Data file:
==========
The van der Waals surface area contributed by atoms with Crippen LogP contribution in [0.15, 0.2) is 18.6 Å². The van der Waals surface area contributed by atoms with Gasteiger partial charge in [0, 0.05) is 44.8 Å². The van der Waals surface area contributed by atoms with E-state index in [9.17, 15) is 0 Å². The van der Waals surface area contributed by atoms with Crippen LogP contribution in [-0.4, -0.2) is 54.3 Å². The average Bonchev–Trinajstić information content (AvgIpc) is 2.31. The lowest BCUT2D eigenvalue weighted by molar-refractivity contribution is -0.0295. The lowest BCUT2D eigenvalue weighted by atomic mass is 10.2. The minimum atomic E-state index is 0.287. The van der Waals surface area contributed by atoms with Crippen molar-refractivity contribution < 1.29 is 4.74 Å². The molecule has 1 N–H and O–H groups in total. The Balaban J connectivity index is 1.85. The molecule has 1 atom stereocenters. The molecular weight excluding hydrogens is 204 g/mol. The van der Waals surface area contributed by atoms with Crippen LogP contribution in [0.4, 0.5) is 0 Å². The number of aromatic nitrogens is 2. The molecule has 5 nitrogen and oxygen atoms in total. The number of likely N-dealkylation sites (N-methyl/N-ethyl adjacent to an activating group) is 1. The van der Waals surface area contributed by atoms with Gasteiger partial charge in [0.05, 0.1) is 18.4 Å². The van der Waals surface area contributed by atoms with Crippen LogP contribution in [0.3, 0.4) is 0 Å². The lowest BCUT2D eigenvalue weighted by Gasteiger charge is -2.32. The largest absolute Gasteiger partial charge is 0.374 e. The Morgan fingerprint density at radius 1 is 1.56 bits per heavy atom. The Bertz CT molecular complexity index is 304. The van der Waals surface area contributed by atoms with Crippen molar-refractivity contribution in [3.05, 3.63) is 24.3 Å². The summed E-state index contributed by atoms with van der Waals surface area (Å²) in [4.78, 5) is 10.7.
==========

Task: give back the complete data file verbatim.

The van der Waals surface area contributed by atoms with Crippen LogP contribution in [0.15, 0.2) is 18.6 Å². The van der Waals surface area contributed by atoms with Gasteiger partial charge in [0, 0.05) is 44.8 Å². The van der Waals surface area contributed by atoms with E-state index in [9.17, 15) is 0 Å². The van der Waals surface area contributed by atoms with Crippen LogP contribution in [-0.4, -0.2) is 54.3 Å². The average Bonchev–Trinajstić information content (AvgIpc) is 2.31. The lowest BCUT2D eigenvalue weighted by molar-refractivity contribution is -0.0295. The lowest BCUT2D eigenvalue weighted by atomic mass is 10.2. The minimum atomic E-state index is 0.287. The van der Waals surface area contributed by atoms with Crippen molar-refractivity contribution < 1.29 is 4.74 Å². The molecule has 1 N–H and O–H groups in total. The Balaban J connectivity index is 1.85. The molecule has 1 atom stereocenters. The molecular weight excluding hydrogens is 204 g/mol. The van der Waals surface area contributed by atoms with Crippen LogP contribution in [0.4, 0.5) is 0 Å². The number of aromatic nitrogens is 2. The molecule has 5 nitrogen and oxygen atoms in total. The number of likely N-dealkylation sites (N-methyl/N-ethyl adjacent to an activating group) is 1. The van der Waals surface area contributed by atoms with Gasteiger partial charge in [0.05, 0.1) is 18.4 Å². The van der Waals surface area contributed by atoms with Crippen LogP contribution in [0.3, 0.4) is 0 Å². The lowest BCUT2D eigenvalue weighted by Gasteiger charge is -2.32. The largest absolute Gasteiger partial charge is 0.374 e. The Morgan fingerprint density at radius 1 is 1.56 bits per heavy atom. The Bertz CT molecular complexity index is 304. The van der Waals surface area contributed by atoms with Crippen molar-refractivity contribution in [3.05, 3.63) is 24.3 Å². The summed E-state index contributed by atoms with van der Waals surface area (Å²) in [4.78, 5) is 10.7.